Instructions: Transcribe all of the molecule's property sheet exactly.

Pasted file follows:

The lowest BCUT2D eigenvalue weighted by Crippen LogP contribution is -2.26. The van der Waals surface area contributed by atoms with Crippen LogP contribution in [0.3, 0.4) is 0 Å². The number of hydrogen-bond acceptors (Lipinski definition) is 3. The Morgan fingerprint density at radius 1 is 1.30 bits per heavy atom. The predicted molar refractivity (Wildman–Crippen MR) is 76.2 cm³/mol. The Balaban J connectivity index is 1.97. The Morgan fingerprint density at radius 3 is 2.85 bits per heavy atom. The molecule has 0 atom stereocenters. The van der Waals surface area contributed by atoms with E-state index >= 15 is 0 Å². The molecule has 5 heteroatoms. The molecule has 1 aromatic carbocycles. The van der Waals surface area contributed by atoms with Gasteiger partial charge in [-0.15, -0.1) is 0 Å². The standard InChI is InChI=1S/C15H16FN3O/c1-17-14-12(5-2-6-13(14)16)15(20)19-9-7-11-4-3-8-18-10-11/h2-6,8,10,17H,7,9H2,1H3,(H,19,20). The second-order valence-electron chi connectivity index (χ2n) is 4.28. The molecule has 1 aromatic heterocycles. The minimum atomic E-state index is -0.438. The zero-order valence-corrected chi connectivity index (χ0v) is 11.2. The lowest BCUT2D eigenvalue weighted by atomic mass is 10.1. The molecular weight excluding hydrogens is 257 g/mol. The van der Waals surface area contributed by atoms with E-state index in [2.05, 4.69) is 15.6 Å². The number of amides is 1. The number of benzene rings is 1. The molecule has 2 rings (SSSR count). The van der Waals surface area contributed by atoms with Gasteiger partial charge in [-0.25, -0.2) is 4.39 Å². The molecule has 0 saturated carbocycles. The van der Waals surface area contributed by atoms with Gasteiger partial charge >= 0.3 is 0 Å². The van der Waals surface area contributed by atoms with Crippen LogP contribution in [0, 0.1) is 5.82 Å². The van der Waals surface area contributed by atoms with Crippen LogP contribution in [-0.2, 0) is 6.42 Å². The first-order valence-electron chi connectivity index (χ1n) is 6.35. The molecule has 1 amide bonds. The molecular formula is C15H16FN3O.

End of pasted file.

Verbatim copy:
The lowest BCUT2D eigenvalue weighted by Crippen LogP contribution is -2.26. The van der Waals surface area contributed by atoms with Crippen LogP contribution in [0.3, 0.4) is 0 Å². The number of hydrogen-bond acceptors (Lipinski definition) is 3. The Morgan fingerprint density at radius 1 is 1.30 bits per heavy atom. The predicted molar refractivity (Wildman–Crippen MR) is 76.2 cm³/mol. The Balaban J connectivity index is 1.97. The Morgan fingerprint density at radius 3 is 2.85 bits per heavy atom. The molecule has 0 atom stereocenters. The van der Waals surface area contributed by atoms with E-state index >= 15 is 0 Å². The molecule has 5 heteroatoms. The molecule has 1 aromatic carbocycles. The van der Waals surface area contributed by atoms with Gasteiger partial charge in [-0.15, -0.1) is 0 Å². The standard InChI is InChI=1S/C15H16FN3O/c1-17-14-12(5-2-6-13(14)16)15(20)19-9-7-11-4-3-8-18-10-11/h2-6,8,10,17H,7,9H2,1H3,(H,19,20). The second-order valence-electron chi connectivity index (χ2n) is 4.28. The molecule has 1 aromatic heterocycles. The minimum atomic E-state index is -0.438. The zero-order valence-corrected chi connectivity index (χ0v) is 11.2. The lowest BCUT2D eigenvalue weighted by atomic mass is 10.1. The molecular weight excluding hydrogens is 257 g/mol. The van der Waals surface area contributed by atoms with E-state index in [2.05, 4.69) is 15.6 Å². The number of amides is 1. The number of benzene rings is 1. The molecule has 2 rings (SSSR count). The van der Waals surface area contributed by atoms with Gasteiger partial charge in [-0.25, -0.2) is 4.39 Å². The molecule has 0 saturated carbocycles. The van der Waals surface area contributed by atoms with Gasteiger partial charge >= 0.3 is 0 Å². The van der Waals surface area contributed by atoms with Crippen LogP contribution in [0, 0.1) is 5.82 Å². The van der Waals surface area contributed by atoms with Crippen LogP contribution in [-0.2, 0) is 6.42 Å². The first-order valence-electron chi connectivity index (χ1n) is 6.35. The molecule has 1 amide bonds. The molecular formula is C15H16FN3O.